Reversing a decision from December, a panel of federal appellate court judges ruled Wednesday that a Los Angeles police officer who fatally shot a man in a gym shower in 2018 is protected from litigation by the controversial judicial doctrine of "qualified immunity."
The 2-1 ruling by the three-judge panel of the U.S. 9th Circuit Court of Appeals highlighted the powerful court's conservative-liberal divide, particularly on matters of police accountability, and how important decisions can hinge on a single vote.
The ruling occurred after a judge appointed by President Obama retired and was replaced on the panel by a judge appointed by President George W. Bush, which shifted the ideological balance of the panel. The panel voted in May to rescind its earlier ruling and reconsider the case.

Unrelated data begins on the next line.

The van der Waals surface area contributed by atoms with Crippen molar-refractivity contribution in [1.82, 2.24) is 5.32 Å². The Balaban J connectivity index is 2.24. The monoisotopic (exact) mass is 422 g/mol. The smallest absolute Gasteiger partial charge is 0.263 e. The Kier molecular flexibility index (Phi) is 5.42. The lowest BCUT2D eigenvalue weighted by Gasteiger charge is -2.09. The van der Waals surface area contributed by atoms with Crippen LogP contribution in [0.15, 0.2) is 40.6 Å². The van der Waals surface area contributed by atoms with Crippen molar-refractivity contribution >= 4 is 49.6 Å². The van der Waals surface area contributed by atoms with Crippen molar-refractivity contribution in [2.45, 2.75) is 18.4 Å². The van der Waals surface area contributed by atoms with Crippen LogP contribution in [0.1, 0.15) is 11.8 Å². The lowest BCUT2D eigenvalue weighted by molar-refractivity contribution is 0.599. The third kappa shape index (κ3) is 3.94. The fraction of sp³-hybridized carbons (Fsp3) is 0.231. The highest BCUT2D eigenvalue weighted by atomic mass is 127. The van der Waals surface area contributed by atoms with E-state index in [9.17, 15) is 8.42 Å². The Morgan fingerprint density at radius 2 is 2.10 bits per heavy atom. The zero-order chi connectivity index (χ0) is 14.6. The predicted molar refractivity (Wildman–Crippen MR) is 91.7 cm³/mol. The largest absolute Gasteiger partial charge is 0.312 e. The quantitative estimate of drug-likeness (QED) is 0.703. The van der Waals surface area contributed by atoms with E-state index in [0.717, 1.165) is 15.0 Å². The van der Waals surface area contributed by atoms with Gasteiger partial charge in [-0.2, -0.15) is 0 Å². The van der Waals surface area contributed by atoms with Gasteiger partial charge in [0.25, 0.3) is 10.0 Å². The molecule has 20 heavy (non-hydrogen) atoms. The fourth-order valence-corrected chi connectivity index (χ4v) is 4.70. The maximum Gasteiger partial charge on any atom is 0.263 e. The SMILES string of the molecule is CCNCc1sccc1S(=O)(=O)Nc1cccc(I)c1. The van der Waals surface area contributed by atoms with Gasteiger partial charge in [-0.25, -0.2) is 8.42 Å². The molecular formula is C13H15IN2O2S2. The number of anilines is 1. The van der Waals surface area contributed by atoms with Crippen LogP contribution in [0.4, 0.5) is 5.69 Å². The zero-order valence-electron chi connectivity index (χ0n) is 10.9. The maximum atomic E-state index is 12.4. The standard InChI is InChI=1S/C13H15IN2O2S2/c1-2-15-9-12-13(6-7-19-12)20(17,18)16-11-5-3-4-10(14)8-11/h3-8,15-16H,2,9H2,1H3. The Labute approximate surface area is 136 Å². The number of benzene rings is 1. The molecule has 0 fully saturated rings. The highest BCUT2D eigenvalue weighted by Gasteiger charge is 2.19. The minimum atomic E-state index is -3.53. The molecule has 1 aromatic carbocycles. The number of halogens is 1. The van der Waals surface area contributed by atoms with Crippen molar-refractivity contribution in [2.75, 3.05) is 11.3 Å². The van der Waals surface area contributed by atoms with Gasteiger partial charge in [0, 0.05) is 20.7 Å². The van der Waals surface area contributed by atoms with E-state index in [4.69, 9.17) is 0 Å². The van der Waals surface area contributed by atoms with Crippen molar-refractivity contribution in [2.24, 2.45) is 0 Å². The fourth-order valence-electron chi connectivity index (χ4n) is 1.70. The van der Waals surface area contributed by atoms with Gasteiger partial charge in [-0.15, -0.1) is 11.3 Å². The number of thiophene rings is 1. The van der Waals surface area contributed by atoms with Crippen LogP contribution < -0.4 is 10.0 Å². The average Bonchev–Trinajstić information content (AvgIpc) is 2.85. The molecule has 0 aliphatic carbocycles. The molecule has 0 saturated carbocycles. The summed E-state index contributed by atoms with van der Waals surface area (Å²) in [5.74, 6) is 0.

The new ruling undoes a December victory for the family of 30-year-old Albert Dorsey, whose killing by LAPD Officer Edward Agdeppa after a struggle at a 24 Hour Fitness in Hollywood sparked protests in L.A.
The ruling had also been considered a win for advocates of police reform nationally, who have long denounced qualified immunity as a barrier to police accountability and lauded the decision for challenging the doctrine's sweep.
The new ruling instead hands a win to Agdeppa and the city of L.A. — though it may not stand, either. With two split panels in a row ruling in opposite ways, the case could be taken up by a 11-judge "en banc" panel of the 9th Circuit or appealed to the conservative U.S. Supreme Court, which has upheld immunity for officers in other cases.
Qualified immunity protects officers from personal liability in civil litigation when their actions on the job don't violate "clearly established law." The court Wednesday found that Agdeppa's actions fit that criterion, based on the circumstances of the altercation with Dorsey.
Dorsey was naked in the gym locker room when Agdeppa and another officer arrived. Gym employees had accused Dorsey of trespassing and causing a disturbance.
The officers asked Dorsey to leave, and he ignored them, dancing to music as he moved about the men's locker room. Eventually, the officers attempted to handcuff Dorsey, who was bigger than the officers, without success.